Time Out’s description – ‘Clarke’s is to local literati what the Shakespeare & Company bookstore is to Paris’ – is spot on. But don’t be put off by the elitist genre, there are also shelves dedicated to local fiction, or you can simply gawp at South Africa’s literary heritage.
211 Long Street, +27 (0)21 423-5739
Kalk Bay Books has what it describes as the best view of the world of any book shop. And they wouldn’t be wrong. Set in the heart of Kalk Bay‘s village, the ocean is quite literally across the road from the beautiful old stone building in which you’ll find them, formerly known as Die Klipkantienjie and designed by architect John Parker in 1913.
Owned by former editor of Fairlady, Ann Donald, the book shop has managed to strike the right note with locals and visitors, who spend hours browsing and attending various book launches, and poetry and book readings over a glass of wine. The book store is a perfect offset for Kalk Bay’s myriad restaurants and coffee shop, and provides quiet relief from the hubbub on a weekend.
Majestic Village, 124 Main Road, Kalk Bay, +27 (0)21 788-2266
The Book Lounge
The Book Lounge’s choice of building gives it the quintessential book store appeal. Set in the eastern precinct of Cape Town’s city bowl, on the corner of Roeland and Buitenkant Streets, it is housed in a classic revamp nestled in amongst other historical buildings. As a review on qupe.co.uk states: ‘it’s one of the best bookshops anywhere in the world.’
Inside is bright and airy, despite the building’s age, and the requisite couch, for those intent on making at least a morning of it, invites armchair reading. It might look like ye-olde bookshop, but the book selection is right up to date and you won’t leave empty handed. The store has managed to hold its own for going on five years, not least because of its exciting events that include interviews with authors, book launches, and children’s stories on Saturday mornings (their children’s section is supposed to rival the best).
71 Roeland St, +27 (0)21 462-2425
The Book Shoppe
This little second-hand book shop, set in an otherwise forgettable strip mall in Tokai, gives new meaning to the term ‘second-hand books’. Run by a couple of very knowledgeable-about-books women (who must be related because they look a lot alike) a dip in and out of here is almost always guaranteed to come up with a ‘find’.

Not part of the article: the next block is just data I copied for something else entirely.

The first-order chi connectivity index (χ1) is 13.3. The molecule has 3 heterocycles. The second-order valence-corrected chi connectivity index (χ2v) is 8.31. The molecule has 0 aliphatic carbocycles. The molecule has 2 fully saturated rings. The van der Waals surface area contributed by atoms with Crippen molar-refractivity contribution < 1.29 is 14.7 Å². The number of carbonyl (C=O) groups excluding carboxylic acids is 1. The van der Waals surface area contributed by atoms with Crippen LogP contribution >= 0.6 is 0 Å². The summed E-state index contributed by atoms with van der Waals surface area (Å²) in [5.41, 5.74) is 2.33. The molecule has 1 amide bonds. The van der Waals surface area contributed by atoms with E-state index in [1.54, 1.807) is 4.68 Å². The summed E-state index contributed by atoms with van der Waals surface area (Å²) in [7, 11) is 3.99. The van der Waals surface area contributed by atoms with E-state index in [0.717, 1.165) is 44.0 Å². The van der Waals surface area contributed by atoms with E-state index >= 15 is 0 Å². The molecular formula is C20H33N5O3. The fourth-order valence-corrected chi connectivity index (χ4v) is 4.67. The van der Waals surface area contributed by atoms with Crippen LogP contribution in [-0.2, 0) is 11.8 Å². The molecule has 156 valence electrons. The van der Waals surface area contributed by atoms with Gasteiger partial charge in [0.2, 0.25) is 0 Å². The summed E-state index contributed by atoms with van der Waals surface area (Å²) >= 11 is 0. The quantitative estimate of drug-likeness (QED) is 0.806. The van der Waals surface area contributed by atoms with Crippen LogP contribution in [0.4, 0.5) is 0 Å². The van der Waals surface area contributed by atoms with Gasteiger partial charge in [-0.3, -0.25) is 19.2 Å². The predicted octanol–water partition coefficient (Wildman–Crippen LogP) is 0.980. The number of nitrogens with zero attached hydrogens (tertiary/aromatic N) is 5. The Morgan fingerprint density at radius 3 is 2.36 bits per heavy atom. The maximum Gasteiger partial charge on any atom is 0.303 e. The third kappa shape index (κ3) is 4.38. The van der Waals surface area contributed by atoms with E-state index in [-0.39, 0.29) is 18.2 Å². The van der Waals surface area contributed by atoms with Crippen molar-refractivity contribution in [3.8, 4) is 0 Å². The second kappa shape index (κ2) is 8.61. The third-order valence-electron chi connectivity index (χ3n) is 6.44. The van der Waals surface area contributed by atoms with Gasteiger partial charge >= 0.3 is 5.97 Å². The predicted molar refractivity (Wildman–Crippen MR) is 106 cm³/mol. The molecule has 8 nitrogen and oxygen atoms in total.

The book shop is highly selective about what it sells on its shelves (you won’t get even a sniff of a Mills and Boon) so don’t expect to flog your dog-eared paperbacks here. In the same vein, you’ll find only recent contemporary fiction, and non-fiction in really mint condition (no dust here) that tends to whip on and off the shelves fast and makes for wonderful gifts. Should you be after a particular title, they’ll hold it for you, but you’ll be one of several readers after such a find.
Tokai Junction Centre, corner of Main Road and Tokai Road, +27 (0)21 713-1528
Tommy’s Book Exchange
Tommy’s book Exchange has sat in the same spot in Long Street for as long as most Capetonians can remember (since 1969 to be precise). It’s a typical book exchange kind of shop, so don’t expect light and air. Do expect to find dust and books crammed on just about every available shelf.
Tommy’s buys and sells non-fiction, LPs and exchanges fiction. It’s a second-hand store, but also stocks new titles. If you’re prepared to take a while to scour the shelves, you’re bound to find a gem or two. Besides, the sense of history and the buzz of Long Street combined transport one back into another time.
Southfield Road, Plumstead, +27 (0)21 761-3258
The Bay Bookshop
This independent book shop in Hout Bay since 2002 recently opened a second shop in the Cape Quarter. They stock a range of general fiction, South African titles, children’s books and are busy building up a specialist reference section stocking biography, history, design, cookery and travel. Events include readings, launches and workshops for would-be authors.
Shop D06, Level D Cape Quarter, Green Point, +27 (0)21 421-1301